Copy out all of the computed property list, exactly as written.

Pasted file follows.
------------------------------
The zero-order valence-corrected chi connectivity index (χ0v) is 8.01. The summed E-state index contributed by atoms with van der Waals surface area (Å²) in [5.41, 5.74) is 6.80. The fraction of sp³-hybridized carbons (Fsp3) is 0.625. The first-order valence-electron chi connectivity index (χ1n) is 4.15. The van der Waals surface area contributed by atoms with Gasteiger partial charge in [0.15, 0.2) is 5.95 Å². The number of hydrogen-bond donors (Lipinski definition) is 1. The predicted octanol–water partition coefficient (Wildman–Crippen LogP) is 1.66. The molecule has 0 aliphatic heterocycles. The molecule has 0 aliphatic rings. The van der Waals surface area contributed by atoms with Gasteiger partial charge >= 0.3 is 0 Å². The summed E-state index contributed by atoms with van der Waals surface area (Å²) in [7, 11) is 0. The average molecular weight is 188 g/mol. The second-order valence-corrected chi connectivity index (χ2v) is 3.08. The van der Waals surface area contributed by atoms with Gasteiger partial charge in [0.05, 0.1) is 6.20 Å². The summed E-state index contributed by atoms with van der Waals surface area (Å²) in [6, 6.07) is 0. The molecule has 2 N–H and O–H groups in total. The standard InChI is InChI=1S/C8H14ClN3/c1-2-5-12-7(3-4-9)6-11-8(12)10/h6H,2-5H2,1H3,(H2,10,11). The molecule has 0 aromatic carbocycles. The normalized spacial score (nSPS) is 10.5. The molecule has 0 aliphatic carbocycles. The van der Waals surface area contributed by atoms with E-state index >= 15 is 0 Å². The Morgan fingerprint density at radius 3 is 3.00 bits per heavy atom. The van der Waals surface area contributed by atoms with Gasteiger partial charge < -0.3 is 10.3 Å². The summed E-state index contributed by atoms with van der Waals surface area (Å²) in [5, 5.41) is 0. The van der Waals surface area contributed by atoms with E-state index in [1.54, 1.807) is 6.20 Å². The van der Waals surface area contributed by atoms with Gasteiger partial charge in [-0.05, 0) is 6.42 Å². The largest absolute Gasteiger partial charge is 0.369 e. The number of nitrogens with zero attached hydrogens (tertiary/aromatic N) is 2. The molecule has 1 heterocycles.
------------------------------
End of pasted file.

The zero-order valence-corrected chi connectivity index (χ0v) is 8.01. The summed E-state index contributed by atoms with van der Waals surface area (Å²) in [5.41, 5.74) is 6.80. The fraction of sp³-hybridized carbons (Fsp3) is 0.625. The first-order valence-electron chi connectivity index (χ1n) is 4.15. The van der Waals surface area contributed by atoms with Gasteiger partial charge in [0.15, 0.2) is 5.95 Å². The number of hydrogen-bond donors (Lipinski definition) is 1. The predicted octanol–water partition coefficient (Wildman–Crippen LogP) is 1.66. The molecule has 0 aliphatic heterocycles. The molecule has 0 aliphatic rings. The van der Waals surface area contributed by atoms with Gasteiger partial charge >= 0.3 is 0 Å². The summed E-state index contributed by atoms with van der Waals surface area (Å²) in [7, 11) is 0. The average molecular weight is 188 g/mol. The second-order valence-corrected chi connectivity index (χ2v) is 3.08. The van der Waals surface area contributed by atoms with Gasteiger partial charge in [0.05, 0.1) is 6.20 Å². The summed E-state index contributed by atoms with van der Waals surface area (Å²) in [6, 6.07) is 0. The molecule has 2 N–H and O–H groups in total. The standard InChI is InChI=1S/C8H14ClN3/c1-2-5-12-7(3-4-9)6-11-8(12)10/h6H,2-5H2,1H3,(H2,10,11). The molecule has 0 aromatic carbocycles. The normalized spacial score (nSPS) is 10.5. The molecule has 0 aliphatic carbocycles. The van der Waals surface area contributed by atoms with E-state index >= 15 is 0 Å². The Morgan fingerprint density at radius 3 is 3.00 bits per heavy atom. The van der Waals surface area contributed by atoms with Gasteiger partial charge < -0.3 is 10.3 Å². The summed E-state index contributed by atoms with van der Waals surface area (Å²) in [5, 5.41) is 0. The van der Waals surface area contributed by atoms with E-state index in [1.54, 1.807) is 6.20 Å². The van der Waals surface area contributed by atoms with Gasteiger partial charge in [-0.05, 0) is 6.42 Å². The largest absolute Gasteiger partial charge is 0.369 e. The number of nitrogens with zero attached hydrogens (tertiary/aromatic N) is 2. The molecule has 1 heterocycles.